The foregoing aspects and many of the attendant advantages of this invention will become more readily appreciated as the same becomes better understood by reference to the following detailed description, when taken in conjunction with the accompanying drawings, wherein:
FIG. 1 provides a pictorial view of a treadmill constructed in accordance with the present invention;
FIG. 2 provides a pictorial view of the forward portion of the treadmill of FIG. 1, with the motor housing and railing removed for clarity;
FIG. 3 provides a pictorial of the motor with the fan attached; and
FIG. 4 provides an exploded pictorial view of the motor and fan.DETAILED DESCRIPTION OF THE PREFERRED EMBODIMENTS
It will be readily understood that the components of the present invention, as generally described and illustrated in the figures herein, can be arranged and designed in a wide variety of different configurations. Thus, the following more detailed description of the embodiments of the system and method of the present invention, as represented in FIGS. 1-4, is not intended to limit the scope of the invention, as claimed, but is merely representative of the presently preferred embodiments of the invention.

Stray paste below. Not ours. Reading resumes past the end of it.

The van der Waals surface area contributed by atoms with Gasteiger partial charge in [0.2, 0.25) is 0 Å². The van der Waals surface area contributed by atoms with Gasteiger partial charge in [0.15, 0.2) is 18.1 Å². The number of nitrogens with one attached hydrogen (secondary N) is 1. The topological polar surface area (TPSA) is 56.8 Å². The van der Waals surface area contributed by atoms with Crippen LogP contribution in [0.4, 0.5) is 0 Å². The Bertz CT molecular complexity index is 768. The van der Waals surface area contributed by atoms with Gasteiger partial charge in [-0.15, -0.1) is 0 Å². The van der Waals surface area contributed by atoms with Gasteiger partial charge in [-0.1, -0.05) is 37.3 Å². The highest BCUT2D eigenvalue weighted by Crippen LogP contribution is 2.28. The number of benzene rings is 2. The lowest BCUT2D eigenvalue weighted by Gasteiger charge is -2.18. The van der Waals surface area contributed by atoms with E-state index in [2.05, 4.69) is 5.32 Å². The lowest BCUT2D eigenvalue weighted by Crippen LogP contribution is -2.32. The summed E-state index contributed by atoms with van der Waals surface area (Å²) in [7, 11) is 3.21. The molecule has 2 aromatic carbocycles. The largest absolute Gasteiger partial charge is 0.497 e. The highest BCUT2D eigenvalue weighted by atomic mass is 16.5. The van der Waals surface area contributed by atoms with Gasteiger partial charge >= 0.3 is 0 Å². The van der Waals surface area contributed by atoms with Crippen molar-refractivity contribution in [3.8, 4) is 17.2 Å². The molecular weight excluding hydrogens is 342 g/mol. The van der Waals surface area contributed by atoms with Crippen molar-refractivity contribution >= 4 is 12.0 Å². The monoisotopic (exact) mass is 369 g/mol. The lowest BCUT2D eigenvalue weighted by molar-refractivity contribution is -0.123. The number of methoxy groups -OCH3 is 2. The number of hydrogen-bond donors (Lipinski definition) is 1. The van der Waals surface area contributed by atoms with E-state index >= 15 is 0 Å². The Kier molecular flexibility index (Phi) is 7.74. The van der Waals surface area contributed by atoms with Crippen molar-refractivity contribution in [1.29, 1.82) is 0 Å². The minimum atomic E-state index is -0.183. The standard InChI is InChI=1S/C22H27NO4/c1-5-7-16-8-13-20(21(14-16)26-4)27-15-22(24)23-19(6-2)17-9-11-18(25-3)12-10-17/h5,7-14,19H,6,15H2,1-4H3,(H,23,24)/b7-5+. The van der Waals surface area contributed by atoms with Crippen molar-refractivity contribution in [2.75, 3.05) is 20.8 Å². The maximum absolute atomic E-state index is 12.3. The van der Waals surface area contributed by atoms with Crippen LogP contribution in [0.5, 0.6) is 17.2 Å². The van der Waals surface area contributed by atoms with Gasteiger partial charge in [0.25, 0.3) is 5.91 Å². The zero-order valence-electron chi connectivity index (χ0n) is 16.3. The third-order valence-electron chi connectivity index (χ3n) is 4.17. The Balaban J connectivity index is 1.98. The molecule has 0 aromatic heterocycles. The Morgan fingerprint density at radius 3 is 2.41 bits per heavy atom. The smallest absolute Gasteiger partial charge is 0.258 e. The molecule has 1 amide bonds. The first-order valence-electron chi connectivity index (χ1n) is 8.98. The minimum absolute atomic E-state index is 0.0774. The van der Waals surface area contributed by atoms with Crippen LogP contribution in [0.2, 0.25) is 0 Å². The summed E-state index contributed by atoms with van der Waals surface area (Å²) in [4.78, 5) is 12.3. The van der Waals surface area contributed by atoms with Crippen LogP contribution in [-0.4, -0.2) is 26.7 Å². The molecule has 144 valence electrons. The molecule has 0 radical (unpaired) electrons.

The preferred embodiments of the present invention will be best understood by reference to the drawings, wherein like parts are designated by like numerals throughout.
A treadmill 10 constructed in accordance with the present invention is shown in FIG. 1. The treadmill 10 includes a frame 12 on opposite ends of which are transversely mounted a forward roller assembly 14 and a rear roller assembly 16. An endless belt 18 is trained about the forward roller assembly 14 and rear roller assembly 16. The treadmill frame 12 includes first and second longitudinal side rail members 20 and 22. The side rail members 20 and 22 are spaced apart and are joined by crossmembers (not shown), as is well-known for treadmill frame construction. A rigid deck 24 spans between and is supported above the first and second frame side rail members 20 and 22.
The upper run of the belt 18 is supported by the rigid deck 24. As used here and throughout, “forward” refers to the direction in which an exerciser faces when using the treadmill. The terms “rear” and “rearward” refer to the opposite direction.